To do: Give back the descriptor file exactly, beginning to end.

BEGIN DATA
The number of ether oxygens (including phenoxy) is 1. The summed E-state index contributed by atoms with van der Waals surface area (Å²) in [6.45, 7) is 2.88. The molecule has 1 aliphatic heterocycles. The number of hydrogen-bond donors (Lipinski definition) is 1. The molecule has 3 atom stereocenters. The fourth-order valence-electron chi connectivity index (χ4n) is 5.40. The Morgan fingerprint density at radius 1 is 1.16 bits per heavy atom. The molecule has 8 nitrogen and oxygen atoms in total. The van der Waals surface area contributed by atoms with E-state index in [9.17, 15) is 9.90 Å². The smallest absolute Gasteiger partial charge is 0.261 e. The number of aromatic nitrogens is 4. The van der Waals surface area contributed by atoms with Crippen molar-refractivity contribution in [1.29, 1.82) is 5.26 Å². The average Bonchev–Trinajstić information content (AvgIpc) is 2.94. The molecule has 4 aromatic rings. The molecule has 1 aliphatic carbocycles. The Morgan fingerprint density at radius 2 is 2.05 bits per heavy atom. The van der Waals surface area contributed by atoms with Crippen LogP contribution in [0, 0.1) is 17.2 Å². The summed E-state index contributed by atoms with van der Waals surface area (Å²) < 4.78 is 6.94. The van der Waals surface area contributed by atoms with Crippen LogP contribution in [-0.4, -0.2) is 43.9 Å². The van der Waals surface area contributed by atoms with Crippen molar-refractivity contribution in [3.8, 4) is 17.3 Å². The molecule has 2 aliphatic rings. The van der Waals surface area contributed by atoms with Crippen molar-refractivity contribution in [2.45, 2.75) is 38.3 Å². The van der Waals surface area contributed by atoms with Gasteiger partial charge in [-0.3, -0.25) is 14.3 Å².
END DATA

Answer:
The number of ether oxygens (including phenoxy) is 1. The summed E-state index contributed by atoms with van der Waals surface area (Å²) in [6.45, 7) is 2.88. The molecule has 1 aliphatic heterocycles. The number of hydrogen-bond donors (Lipinski definition) is 1. The molecule has 3 atom stereocenters. The fourth-order valence-electron chi connectivity index (χ4n) is 5.40. The Morgan fingerprint density at radius 1 is 1.16 bits per heavy atom. The molecule has 8 nitrogen and oxygen atoms in total. The van der Waals surface area contributed by atoms with E-state index in [9.17, 15) is 9.90 Å². The smallest absolute Gasteiger partial charge is 0.261 e. The number of aromatic nitrogens is 4. The van der Waals surface area contributed by atoms with Crippen molar-refractivity contribution in [1.29, 1.82) is 5.26 Å². The average Bonchev–Trinajstić information content (AvgIpc) is 2.94. The molecule has 4 aromatic rings. The molecule has 1 aliphatic carbocycles. The Morgan fingerprint density at radius 2 is 2.05 bits per heavy atom. The van der Waals surface area contributed by atoms with Crippen LogP contribution in [0, 0.1) is 17.2 Å². The summed E-state index contributed by atoms with van der Waals surface area (Å²) < 4.78 is 6.94. The van der Waals surface area contributed by atoms with Crippen LogP contribution in [-0.4, -0.2) is 43.9 Å². The van der Waals surface area contributed by atoms with Crippen molar-refractivity contribution in [3.8, 4) is 17.3 Å². The molecule has 2 aliphatic rings. The van der Waals surface area contributed by atoms with Crippen molar-refractivity contribution in [2.45, 2.75) is 38.3 Å². The van der Waals surface area contributed by atoms with Gasteiger partial charge in [-0.3, -0.25) is 14.3 Å².